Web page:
Speaking of plucky Scout, how fortunate for the audience that Sydney Q. Lauricella-Reed was cast in this role. This little actress has impeccable timing, a fantastic southern accent, charm oozing out of her overalls, and a sincerity that carries the audience through this journey. She delivers like a firecracker on the Fourth of July, and her chemistry with Mr. Rick makes theirs the best scenes in the show.

Unfortunately, Kiernan Duffy’s portrayal of Dill, the best friend of the Finch kids, was very disappointing. His body, facial expressions, and voice were more cartoonish than folksy, and his jerky and exaggerated walk was a major distraction during his scenes.

10942329_818726494841966_1893792416198852773_nOn the other hand, Donta Hensley is a standout as Tom Robinson, as he delivers an emotional, humble and moving performance. His time in the witness chair is the most compelling in Act II’s trial, as Tom tells his side of the story with hesitation, earnestness, and kindness. Hensley equally exudes both Tom’s horror at being accused of something so terrible and his fervent assertion of his innocence. The actor’s tears are from a deep place of understanding, and one can only imagine the bevy of emotions Hensley experienced preparing to portray a black man unjustly accused of a crime he didn’t commit. Bravo, Mr. Hensley.

Linda Swann’s costumes are the color of depression and charmingly oversized on almost everyone except Atticus, whose crisp yet modest suit appropriately separates him from the rest of the townsfolk. Kudos to Nancy Eynon Lark for coloring the landscape with set dressing and props, as well as to Sound Designer Daniel Bentz and Lighting Designer Rick Swink, who both create the right mood without bells and whistles.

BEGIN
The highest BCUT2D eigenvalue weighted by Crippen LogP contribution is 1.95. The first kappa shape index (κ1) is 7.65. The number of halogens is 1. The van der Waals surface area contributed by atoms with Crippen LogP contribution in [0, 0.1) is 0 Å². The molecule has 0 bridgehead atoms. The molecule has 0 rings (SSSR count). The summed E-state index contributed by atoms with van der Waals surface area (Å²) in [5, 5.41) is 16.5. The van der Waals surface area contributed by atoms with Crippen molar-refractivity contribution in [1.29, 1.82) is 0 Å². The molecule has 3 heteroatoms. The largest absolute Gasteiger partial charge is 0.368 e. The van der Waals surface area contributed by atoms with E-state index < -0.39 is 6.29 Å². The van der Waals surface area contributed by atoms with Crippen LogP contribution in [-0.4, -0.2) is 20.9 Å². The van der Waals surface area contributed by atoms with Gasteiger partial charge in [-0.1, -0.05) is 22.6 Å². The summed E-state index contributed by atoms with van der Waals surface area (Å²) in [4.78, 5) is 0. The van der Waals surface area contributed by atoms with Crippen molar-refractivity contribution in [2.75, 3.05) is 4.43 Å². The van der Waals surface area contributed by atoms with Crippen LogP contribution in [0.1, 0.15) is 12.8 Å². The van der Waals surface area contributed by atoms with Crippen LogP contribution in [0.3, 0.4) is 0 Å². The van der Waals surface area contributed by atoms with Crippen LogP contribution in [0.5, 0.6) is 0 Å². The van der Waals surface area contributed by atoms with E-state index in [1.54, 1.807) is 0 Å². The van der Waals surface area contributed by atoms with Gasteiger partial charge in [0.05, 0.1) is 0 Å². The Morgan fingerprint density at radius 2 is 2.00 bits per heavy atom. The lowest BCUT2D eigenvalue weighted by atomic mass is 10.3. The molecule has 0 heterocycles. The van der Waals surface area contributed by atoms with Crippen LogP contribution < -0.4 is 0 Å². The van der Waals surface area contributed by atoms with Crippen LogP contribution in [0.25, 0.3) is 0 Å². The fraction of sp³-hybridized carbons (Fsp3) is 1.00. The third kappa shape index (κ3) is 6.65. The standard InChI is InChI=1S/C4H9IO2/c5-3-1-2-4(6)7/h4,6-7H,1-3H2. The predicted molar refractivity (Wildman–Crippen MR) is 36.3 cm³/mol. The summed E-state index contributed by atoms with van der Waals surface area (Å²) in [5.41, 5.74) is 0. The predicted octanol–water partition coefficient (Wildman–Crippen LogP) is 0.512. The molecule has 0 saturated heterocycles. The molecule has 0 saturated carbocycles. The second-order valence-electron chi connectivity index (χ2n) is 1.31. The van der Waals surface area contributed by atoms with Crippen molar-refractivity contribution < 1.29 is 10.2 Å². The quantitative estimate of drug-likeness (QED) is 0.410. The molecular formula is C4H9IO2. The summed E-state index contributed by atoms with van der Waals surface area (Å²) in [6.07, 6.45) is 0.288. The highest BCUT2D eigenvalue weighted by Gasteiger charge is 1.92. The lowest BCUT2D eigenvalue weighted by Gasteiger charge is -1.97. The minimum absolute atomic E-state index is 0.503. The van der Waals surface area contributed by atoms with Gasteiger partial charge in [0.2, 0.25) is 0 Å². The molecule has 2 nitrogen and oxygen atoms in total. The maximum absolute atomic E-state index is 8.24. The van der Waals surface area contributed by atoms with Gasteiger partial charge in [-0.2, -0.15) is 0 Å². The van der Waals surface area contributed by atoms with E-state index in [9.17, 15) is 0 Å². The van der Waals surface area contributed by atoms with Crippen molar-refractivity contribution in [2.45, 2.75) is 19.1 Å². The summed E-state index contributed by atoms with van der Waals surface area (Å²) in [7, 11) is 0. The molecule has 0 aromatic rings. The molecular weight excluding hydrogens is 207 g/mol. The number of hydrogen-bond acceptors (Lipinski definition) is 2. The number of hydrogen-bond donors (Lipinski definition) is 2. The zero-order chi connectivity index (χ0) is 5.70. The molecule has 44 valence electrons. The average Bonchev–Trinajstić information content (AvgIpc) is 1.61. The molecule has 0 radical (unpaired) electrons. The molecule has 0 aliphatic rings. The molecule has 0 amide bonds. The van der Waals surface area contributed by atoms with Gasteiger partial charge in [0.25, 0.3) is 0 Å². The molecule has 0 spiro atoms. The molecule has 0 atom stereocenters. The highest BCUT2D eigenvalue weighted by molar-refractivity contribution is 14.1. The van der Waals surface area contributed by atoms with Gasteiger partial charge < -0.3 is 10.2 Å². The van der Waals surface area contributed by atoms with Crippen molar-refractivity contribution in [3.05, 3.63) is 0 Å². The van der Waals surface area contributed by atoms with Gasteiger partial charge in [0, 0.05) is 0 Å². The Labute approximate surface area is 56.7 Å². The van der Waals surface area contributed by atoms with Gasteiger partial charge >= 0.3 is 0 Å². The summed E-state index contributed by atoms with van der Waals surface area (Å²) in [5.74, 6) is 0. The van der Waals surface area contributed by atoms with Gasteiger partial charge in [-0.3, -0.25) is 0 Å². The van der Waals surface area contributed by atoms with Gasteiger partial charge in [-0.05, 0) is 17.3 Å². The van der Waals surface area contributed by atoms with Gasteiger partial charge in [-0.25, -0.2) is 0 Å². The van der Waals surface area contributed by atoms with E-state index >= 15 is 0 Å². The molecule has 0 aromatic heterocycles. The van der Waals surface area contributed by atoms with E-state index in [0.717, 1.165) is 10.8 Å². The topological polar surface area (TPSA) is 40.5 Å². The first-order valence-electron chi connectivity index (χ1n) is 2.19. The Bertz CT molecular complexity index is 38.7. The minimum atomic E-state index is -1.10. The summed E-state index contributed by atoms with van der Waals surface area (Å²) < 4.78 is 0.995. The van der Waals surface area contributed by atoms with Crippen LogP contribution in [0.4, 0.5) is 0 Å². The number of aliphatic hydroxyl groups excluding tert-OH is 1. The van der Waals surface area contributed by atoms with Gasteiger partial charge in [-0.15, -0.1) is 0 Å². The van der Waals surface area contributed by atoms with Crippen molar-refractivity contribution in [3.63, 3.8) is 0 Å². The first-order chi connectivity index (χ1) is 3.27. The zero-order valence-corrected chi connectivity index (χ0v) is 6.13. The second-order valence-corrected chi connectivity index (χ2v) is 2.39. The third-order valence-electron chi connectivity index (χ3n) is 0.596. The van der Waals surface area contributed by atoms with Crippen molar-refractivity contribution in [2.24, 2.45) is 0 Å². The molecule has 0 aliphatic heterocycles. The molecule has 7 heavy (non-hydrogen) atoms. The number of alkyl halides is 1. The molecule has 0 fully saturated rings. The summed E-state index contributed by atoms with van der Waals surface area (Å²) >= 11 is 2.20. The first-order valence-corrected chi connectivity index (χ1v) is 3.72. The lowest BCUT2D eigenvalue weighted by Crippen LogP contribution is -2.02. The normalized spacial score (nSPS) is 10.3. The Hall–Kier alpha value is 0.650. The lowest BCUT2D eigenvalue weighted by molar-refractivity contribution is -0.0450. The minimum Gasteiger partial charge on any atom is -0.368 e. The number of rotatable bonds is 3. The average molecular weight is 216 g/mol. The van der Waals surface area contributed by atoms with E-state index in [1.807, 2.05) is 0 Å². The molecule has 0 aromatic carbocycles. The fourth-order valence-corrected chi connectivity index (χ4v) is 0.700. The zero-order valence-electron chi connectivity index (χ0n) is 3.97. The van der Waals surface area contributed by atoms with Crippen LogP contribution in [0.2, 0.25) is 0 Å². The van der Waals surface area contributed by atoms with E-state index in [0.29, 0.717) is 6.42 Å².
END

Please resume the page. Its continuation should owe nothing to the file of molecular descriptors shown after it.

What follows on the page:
Saunter on over to the F. Scott Fitzgerald Theatre for an evening of charm and societal importance. Rockville Little Theatre’s powerful production of To Kill a Mockingbird is riveting theatre and well worth the price of admission. It tells a story that, thankfully, feels more like a slice of history rather than a depiction of life today.

A note from the RLT production team: While Harper Lee’s novel is a part of the core curriculum for most Middle School and High School students, it does portray the racial injustices of the early 20th-century in stark and graphic terms, including liberal usage of racial epithets. The play also contains multiple references to sexual situations and domestic abuse, and may not be suitable for younger children. Parental discretion is advised.

Running Time: Two and a half hours, plus one intermission.

RLT mockingbird

To Kill a Mockingbird plays throughMay 3, 2015 at Rockville Little Theatre performing at F. Scott Fitzgerald Theatre at The Rockville Civic Center- 603 Edmonston Drive, in Rockville MD. For tickets, call the box office at (240) 314-8690, or purchase them online.

LINKS
Meet the Cast of ‘To Kill a Mockingbird’ at Rockville Little Theatre: Part 1: Nancy Lark.

Meet the Cast of ‘To Kill a Mockingbird’ at Rockville Little Theatre: Part 2: Kieran Duffy.

Meet the Cast of ‘To Kill a Mockingbird’ at Rockville Little Theatre: Part 3: Stuart Rick.

Meet the Cast of ‘To Kill a Mockingbird’ at Rockville Little Theatre: Part 4: Kevin Page.

Meet the Cast of ‘To Kill a Mockingbird’ at Rockville Little Theatre: Part 5: Sydney Lauricella-Reed.

Meet the Cast of ‘To Kill a Mockingbird’ at Rockville Little Theatre: Part 6: Liz Weber.

Meet the Cast of ‘To Kill a Mockingbird’ at Rockville Little Theatre: Part 7: Jill Goodrich.

Meet the Cast of ‘To Kill a Mockingbird’ at Rockville Little Theatre: Part 8: Grant Williams.

Meet the Cast of ‘To Kill a Mockingbird’ at Rockville Little Theatre: Part 9: Todd Mazzie.

RATING: FOUR-STARS18.gif